I somehow woke up a few minutes before my alarm went off at 4 am.
I got dressed and went out to the courtyard of my hostel, where I made myself a cup of coffee, ate a banana, and waited for my pick-up to Borobudur. It’s the world’s largest buddhist temple and was built in the 9th century.
The van arrived around 4:45. I was the first person in the car.
We drove 10 minutes to pick up another guy, an Indonesian. Then we picked up a Thai man. We drove about 20 minutes more and picked up a 20-something girl. Finally someone who looked my age that I could potentially spend the morning with!!
We arrived in Borobudur at 6:30 and were led to the ticket office. Our driver bought our tickets for us as we sipped on our “welcome drink,” which was coffee, tea, or water. I chose coffee.
I saw that the other girl had a student ID, meaning she got a discount on the ticket. I asked her if she was studying here.
Yes, she said. I also learned that she’s French, named Emma, and is studying law and economics.
We got through the gate and then walked a few hundred meters to the temple. The road leading to it was pristine and beautiful, lined with palm trees and neatly trimmed bushes. The temple looked absolutely incredible, and I was really excited to explore it.
We walked up the first level of stairs and around the perimeter of the temple. We continued on up until we got to the very top.
There were a lot of people at the top, mostly taking photos of themselves and of each other. A few of the girls were wearing really nice dresses for the Instagram photo-op. We could hear singing from the mosques as we walked around the many stupas and buddhas. It was very strange to be standing on a huge, famous Buddhist temple, listening to the roaring music of the Muslim mosques.
Emma and I got some shots, even a couple of each other, and then went back down.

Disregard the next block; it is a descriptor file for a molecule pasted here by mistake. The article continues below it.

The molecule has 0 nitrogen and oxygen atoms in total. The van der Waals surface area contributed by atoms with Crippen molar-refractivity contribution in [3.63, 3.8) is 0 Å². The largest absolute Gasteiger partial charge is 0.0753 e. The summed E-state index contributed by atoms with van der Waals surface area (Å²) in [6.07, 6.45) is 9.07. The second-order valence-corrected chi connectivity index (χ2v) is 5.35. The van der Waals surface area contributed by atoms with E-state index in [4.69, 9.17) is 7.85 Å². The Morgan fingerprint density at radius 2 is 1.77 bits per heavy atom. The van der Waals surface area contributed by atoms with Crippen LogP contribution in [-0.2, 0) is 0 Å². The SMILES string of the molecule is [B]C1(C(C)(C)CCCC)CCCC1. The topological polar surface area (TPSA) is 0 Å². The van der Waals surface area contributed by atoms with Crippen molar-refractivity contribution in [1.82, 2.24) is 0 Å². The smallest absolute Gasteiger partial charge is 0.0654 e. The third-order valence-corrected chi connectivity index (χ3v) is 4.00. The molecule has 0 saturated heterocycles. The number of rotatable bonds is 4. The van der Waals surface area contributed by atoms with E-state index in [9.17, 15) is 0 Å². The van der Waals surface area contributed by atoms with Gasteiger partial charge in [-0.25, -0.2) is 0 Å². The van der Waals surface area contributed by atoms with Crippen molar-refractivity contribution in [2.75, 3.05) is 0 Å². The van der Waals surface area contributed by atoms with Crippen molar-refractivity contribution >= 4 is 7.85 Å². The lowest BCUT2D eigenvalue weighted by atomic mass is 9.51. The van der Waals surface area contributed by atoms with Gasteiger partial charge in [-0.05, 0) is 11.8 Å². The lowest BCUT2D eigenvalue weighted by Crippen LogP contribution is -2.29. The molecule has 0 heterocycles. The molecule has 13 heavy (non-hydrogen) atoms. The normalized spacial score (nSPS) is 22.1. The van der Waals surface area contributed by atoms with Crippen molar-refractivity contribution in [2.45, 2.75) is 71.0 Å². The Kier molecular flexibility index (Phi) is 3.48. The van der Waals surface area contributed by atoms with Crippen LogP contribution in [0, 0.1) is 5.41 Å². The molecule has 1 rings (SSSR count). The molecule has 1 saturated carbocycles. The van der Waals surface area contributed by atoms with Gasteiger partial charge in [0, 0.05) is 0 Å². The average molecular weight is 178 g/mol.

I asked her something else about studying in Java, and she suddenly said,
“Ok. Can I tell you a secret?”
“Yes, what is it?”
“I don’t study here. I’m just on holiday, and my friend studies here. I’ve been visiting her for a few days and I used her ID to get the student discount.”
I started laughing. How brilliant! I asked to see her friend’s passport to see if they looked alike at all. Their resemblances began and ended with their brown hair and fair skin. Pretty funny. I’m not surprised it worked, though. I doubt the employees really look at the photos too closely.
We walked around the lower levels, which were much quieter. Some of the buddhas were beheaded. Apparently the heads were stolen over the years and are now in museums abroad.
Back down at the bottom, we got to talking about her boyfriend. I asked her how they met.
“Don’t laugh, but… Tinder.”
“No no I think that’s amazing! I love tinder love. How many dates did you go on before you made it official?”
“Ok. Americans have a really hard time understanding this, but French people don’t go on dates.”
“What do you mean?”
“We just hang out and then implicitly know that we like each other. You don’t ask to be boyfriend or girlfriend.”
“Wait, so you just assume that the other person likes you enough that they want to date you?? How can you live like that?!”
I was bewildered. How is that possible? So you’re just sitting there, guessing all the time? Wondering if they like you as much as you like them?
“I know, it’s crazy. You only know you’re someone’s girlfriend when they introduce you as such.”
But what if you don’t want to be their girlfriend? What if you thought things were more casual?? I was so confused. I didn’t understand this system at all.
We walked around the premise, which was all very clean and well-maintained. I guess that’s what our $25 goes towards. We saw some elephants as well. I assume there is some sort of sanctuary here? They didn’t look very happy, though.
We got back to the meeting point 30 minutes before our agreed departure time of 8:30. We sat down at one of the tables and I cracked open my bag of tempeh chips. I was getting really hungry.